Master Coffee Roaster and Avid Birder Andy Sprenger, along with his fine young son James, accompanied me to BLACKWATER NATIONAL WILDLIFE REFUGE on Maryland's Eastern Shore this afternoon. We got there around 2PM. I would highly recommend visiting this National treasure at this time of day, as the crowds were all but gone. We had the refuge almost all to ourselves.
RED TAILED HAWK
We travelled all over the refuge, driving the loop and then headed South for the sunset SEOW SHOW. Our goal was to see the wintering ROUGH LEGGED HAWK. We also were hoping to see those SHORT EARED OWLS fly at dusk with the NORTHERN HARRIERS at sunset. I am happy to report that we were quite successful. Yes, today we were also hoping for GOLDEN EAGLE (*that would've been my third lifer for the weekend), but we couldn't find one.
As evening approached, we noticed that there was a controlled burn of the marsh taking place on the distant Eastern horizon. It got darker as the sun set and the flames became clearly visible. Now picture this: a SHORT EARED OWL hunting over the marsh, turning upwards and then diving down in the grass after some prey. The sky behind the owl was a deep blue and smokey gray, contrasted boldly by the bright oranges and reds of the distant flames. If ONLY I could've captured that sight with my camera.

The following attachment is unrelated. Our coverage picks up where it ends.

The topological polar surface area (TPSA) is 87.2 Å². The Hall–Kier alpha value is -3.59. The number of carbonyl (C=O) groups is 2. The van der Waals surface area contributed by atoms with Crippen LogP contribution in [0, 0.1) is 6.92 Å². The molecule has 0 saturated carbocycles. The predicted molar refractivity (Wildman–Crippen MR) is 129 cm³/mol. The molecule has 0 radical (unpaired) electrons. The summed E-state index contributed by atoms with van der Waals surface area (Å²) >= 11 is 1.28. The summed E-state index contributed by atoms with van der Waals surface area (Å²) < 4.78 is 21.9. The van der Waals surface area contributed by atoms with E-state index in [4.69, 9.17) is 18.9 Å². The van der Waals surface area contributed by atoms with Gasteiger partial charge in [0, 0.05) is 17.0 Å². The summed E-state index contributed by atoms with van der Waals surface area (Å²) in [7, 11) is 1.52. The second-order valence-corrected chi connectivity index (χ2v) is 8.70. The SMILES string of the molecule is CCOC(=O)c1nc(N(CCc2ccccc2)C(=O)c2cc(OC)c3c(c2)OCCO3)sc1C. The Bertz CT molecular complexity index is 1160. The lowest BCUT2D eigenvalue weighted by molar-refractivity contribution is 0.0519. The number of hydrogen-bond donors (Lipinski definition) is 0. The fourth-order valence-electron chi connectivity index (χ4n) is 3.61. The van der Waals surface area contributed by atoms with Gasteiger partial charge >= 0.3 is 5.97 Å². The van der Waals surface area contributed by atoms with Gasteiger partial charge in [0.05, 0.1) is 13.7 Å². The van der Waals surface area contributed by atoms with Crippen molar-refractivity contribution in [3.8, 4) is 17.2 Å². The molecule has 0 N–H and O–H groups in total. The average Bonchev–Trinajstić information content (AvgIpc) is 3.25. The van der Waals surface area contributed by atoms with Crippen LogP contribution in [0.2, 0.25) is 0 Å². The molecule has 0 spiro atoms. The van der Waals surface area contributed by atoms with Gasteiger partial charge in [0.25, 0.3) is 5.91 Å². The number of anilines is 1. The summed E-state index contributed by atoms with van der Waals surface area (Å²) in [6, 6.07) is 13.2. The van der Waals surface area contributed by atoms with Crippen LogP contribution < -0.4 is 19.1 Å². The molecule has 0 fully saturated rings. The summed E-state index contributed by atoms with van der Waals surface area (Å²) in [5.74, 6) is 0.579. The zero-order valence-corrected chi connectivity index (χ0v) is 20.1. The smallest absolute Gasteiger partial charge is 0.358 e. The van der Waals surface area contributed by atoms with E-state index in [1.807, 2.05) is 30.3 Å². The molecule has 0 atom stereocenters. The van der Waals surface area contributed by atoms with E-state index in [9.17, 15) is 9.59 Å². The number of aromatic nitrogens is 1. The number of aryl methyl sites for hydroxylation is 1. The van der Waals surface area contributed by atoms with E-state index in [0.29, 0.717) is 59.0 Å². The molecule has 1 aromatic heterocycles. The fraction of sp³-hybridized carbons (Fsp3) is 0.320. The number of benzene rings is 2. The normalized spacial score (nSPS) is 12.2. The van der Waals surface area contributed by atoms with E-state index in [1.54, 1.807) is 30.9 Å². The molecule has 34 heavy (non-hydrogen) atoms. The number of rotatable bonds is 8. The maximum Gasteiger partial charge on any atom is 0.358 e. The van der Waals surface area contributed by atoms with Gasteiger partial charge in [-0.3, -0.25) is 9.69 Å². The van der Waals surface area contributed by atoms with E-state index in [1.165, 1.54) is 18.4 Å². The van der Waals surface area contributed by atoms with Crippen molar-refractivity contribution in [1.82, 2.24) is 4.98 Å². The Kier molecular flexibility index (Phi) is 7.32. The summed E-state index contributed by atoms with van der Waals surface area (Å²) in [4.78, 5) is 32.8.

NORTHERN PIN TAILS
Highlights of our afternoon included, but were not limited to, watching thousands of SNOW GEESE fly in, seeing Blackwater's famous BALD EAGLES, the plentiful numbers of low-flying NORTHERN HARRIERS, a few dozen NORTHERN PIN TAILS and COMMON MERGANSERS, and this tricky SPARROW identification. We went over the possibilities and had second, third and fourth thoughts about this particular bird.
Thank you to all who confirmed the ID.
THOUSANDS AND THOUSANDS OF...
FRIDAY'S SHORT EARED OWL, CARROLL COUNTY
I just had to TRY! Despite the limitations of an iPhone pressed against a scope (along with my shivering frozen fingers), I hope my photo offers you a better idea of the scene on this dusky Carroll County hillside. This owl was the first to appear (far, far away perched on top of a dead tree on the horizon). Three other SHORT EARED OWLS arrived mere minutes later, presenting even better views. But it was much too dark and I was far too cold to attempt any photography.
You will not hear me complaining. TWO life birds in one weekend is a weekend well-spent!
Have a great week,